How is trauma-related postpartum hemorrhage (PPH) treated?

Updated: Jun 27, 2018
  • Author: John R Smith, MD, FACOG, FRCSC; Chief Editor: Ronald M Ramus, MD  more...
  • Print

Genital tract trauma is the most likely cause if bleeding persists or is present despite a well-contracted uterus. Use appropriate analgesia along with good lighting and positioning, which facilitates excellent exposure. If not already initiated, moving the patient to an operating room is reasonable at this time. Experienced assistants and an excellent circulating nurse are essential.

Directly visualize and inspect the cervix with the aid of ring forceps. The anterior lip is grasped, and the cervix is inspected by using a second ring forceps placed at the 2-o’clock position, followed by progressively "leap-frogging" the forceps ahead of one another until the entire circumference has been inspected. Small, nonbleeding lacerations of the cervix do not need to be sutured. Suture any laceration that is bleeding significantly or appears to have the potential to bleed significantly. Each side of the laceration can be grasped with a ring forceps back from the torn edge, and gentle traction can be used to aid exposure.

Use an absorbable, continuous interlocking stitch, and use tapered (rather than cutting) needles for all repairs except for the perineal skin. Ensure that the stitch begins above the apex of the tear, as with vaginal lacerations and episiotomies. If the apex cannot be visualized, place the stitch as high as possible and then use it to apply gentle traction to bring the apex into view. Polyglycolic sutures have largely replaced catgut; however, the latter may be somewhat less likely to tear the friable tissues of the cervix and vaginal vault and may thus be useful in repairing lacerations in these areas. The laceration must be observed for bleeding after the torn edges of the cervix are approximated. The ring forceps can be replaced and left on for some time if oozing persists.

Lacerations of the vaginal vault must be well visualized and their full extent realized prior to repair. Lacerations high in the vaginal vault and those extending up from the cervix may involve the uterus or lead to broad ligament or retroperitoneal hematomas. The proximity of the ureters to the lateral vaginal fornices, and the base of the bladder to the anterior fornix, must be kept in mind when repair is undertaken in these areas. Poorly placed stitches can lead to genitourinary fistulas. An absorbable, continuous interlocking stitch is used. The stitch must start and finish beyond the apices of the laceration. Great care must be taken because the tissue is usually very friable. Take a good amount of tissue, and ensure that the needle reaches the full depth of the tear. Ongoing bleeding and hematoma formation are possible if small bites are taken.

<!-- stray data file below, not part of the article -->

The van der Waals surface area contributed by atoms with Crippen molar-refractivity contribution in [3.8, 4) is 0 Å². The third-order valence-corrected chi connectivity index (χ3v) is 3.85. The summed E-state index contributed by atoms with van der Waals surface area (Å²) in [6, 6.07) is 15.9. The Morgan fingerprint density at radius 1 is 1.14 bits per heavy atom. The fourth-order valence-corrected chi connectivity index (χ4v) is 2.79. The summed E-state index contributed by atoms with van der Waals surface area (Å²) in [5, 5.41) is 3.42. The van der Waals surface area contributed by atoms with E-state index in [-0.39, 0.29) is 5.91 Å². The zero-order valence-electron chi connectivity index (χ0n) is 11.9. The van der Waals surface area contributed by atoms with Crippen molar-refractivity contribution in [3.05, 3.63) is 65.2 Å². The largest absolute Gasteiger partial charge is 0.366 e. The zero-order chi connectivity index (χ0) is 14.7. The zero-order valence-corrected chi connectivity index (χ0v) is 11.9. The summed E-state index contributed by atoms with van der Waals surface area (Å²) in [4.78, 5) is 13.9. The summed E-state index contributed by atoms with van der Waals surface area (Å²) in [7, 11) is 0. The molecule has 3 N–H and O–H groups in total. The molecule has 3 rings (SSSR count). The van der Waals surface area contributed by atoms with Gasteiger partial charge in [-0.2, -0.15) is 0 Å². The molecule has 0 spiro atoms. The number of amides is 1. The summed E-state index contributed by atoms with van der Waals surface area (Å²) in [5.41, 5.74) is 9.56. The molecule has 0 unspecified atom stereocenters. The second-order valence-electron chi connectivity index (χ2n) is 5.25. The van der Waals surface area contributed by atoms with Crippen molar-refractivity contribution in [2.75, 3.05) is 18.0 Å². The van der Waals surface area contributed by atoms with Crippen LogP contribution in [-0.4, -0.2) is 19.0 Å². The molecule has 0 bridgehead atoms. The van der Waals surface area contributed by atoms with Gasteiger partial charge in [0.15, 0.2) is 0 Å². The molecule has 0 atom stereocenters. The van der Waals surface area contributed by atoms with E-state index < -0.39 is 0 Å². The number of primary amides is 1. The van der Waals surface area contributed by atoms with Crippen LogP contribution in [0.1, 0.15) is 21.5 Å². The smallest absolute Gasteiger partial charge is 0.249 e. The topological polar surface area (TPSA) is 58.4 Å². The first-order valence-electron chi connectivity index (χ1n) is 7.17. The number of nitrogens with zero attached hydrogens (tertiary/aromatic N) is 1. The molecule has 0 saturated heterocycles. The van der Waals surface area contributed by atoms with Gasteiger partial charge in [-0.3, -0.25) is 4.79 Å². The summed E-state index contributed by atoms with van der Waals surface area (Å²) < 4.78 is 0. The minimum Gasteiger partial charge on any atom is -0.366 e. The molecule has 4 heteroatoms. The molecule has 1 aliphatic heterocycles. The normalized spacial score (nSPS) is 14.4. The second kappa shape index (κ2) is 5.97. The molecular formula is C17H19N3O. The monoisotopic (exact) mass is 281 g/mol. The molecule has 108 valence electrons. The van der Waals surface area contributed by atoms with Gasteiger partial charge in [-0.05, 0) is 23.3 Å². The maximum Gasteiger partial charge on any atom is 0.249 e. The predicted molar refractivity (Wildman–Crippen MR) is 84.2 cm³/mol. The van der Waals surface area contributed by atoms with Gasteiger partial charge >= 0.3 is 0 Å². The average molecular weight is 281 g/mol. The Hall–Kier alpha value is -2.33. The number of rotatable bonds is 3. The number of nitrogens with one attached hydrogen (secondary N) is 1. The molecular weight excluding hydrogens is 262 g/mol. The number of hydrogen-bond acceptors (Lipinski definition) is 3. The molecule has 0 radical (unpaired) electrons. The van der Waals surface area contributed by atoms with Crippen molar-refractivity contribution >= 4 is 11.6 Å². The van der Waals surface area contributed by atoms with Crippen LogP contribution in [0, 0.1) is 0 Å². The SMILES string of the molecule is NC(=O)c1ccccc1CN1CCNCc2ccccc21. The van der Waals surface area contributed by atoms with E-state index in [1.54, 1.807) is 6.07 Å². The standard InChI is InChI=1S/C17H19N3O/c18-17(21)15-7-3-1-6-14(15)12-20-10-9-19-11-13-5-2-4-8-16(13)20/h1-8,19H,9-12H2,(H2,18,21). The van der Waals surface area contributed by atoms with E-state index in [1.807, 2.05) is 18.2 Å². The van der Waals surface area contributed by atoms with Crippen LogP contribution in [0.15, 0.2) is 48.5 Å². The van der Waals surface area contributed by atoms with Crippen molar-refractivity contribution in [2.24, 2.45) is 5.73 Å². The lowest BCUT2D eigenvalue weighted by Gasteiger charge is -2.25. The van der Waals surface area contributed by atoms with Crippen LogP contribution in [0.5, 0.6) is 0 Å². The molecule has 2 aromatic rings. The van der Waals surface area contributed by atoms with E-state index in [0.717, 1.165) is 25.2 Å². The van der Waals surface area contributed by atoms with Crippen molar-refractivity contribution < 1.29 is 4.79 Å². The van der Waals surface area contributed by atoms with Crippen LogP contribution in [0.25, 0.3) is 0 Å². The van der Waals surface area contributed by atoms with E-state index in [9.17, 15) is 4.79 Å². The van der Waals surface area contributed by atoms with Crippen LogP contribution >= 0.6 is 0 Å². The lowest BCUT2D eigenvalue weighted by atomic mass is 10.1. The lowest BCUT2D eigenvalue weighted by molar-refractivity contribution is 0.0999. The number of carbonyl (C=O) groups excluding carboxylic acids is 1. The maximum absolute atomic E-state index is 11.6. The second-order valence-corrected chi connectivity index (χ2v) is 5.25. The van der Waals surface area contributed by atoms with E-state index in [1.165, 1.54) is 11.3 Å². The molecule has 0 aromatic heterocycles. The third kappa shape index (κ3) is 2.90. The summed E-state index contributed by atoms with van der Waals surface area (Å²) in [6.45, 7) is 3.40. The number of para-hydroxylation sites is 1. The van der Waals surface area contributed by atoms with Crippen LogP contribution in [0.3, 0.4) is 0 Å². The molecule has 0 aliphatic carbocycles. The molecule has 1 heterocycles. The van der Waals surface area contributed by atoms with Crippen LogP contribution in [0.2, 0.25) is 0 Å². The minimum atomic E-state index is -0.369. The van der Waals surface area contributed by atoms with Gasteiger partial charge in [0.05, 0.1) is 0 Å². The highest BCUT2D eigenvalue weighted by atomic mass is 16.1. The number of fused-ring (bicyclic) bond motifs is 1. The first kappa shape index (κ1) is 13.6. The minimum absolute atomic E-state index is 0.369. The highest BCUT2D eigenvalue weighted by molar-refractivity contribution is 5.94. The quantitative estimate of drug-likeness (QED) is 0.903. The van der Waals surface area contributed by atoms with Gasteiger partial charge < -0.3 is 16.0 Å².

Again, the laceration must be observed for bleeding after the repair is complete. Pressure or packing over the repair may achieve hemostasis or allow for better placement of further hemostatic stitches. Cervical and vaginal vault lacerations that continue to ooze or those that are associated with hematomas may be amenable to selective arterial embolization (see Selective arterial embolization).

Traumatic hematomas are rare and may be related to lacerations or may occur in isolation. They include vulvar and paravaginal hematomas in the lower genital tract and broad ligament and retroperitoneal hematomas adjacent to the uterus. Patients with lower genital tract hematomas usually present with intense pain and localized, tender swelling. Broad ligament hematomas may be palpated as masses adjacent to the uterus. All may result in significant blood loss that mandates resuscitation.

Lower genital tract hematomas are usually managed by incision and drainage, although expectant management is acceptable if the lesion is not enlarging. [58] Any bleeding vessels are tied off, and oozing areas may be oversewn. Place a Foley catheter because urinary retention can occur because of pain and tissue distortion. Vaginal packing may be useful following drainage and repair of a paravaginal hematoma. Remove the pack in 24-36 hours. Embolization may be used in both vaginal and vulvar hematomas that are unresponsive to surgical management.

Broad ligament and retroperitoneal hematomas are initially managed expectantly if the patient is stable and the lesions are not expanding. [59] Ultrasound, CT scanning, and MRI all may be used to assess the size and progress of these hematomas. Selective arterial embolization may be the treatment of choice if intervention is required in these patients. Use surgical procedures to evacuate the hematoma, and attempt to tie off any bleeding vessels. Consider involving a surgeon with extensive experience operating in the retroperitoneal space.

Did this answer your question?
Additional feedback? (Optional)
Thank you for your feedback!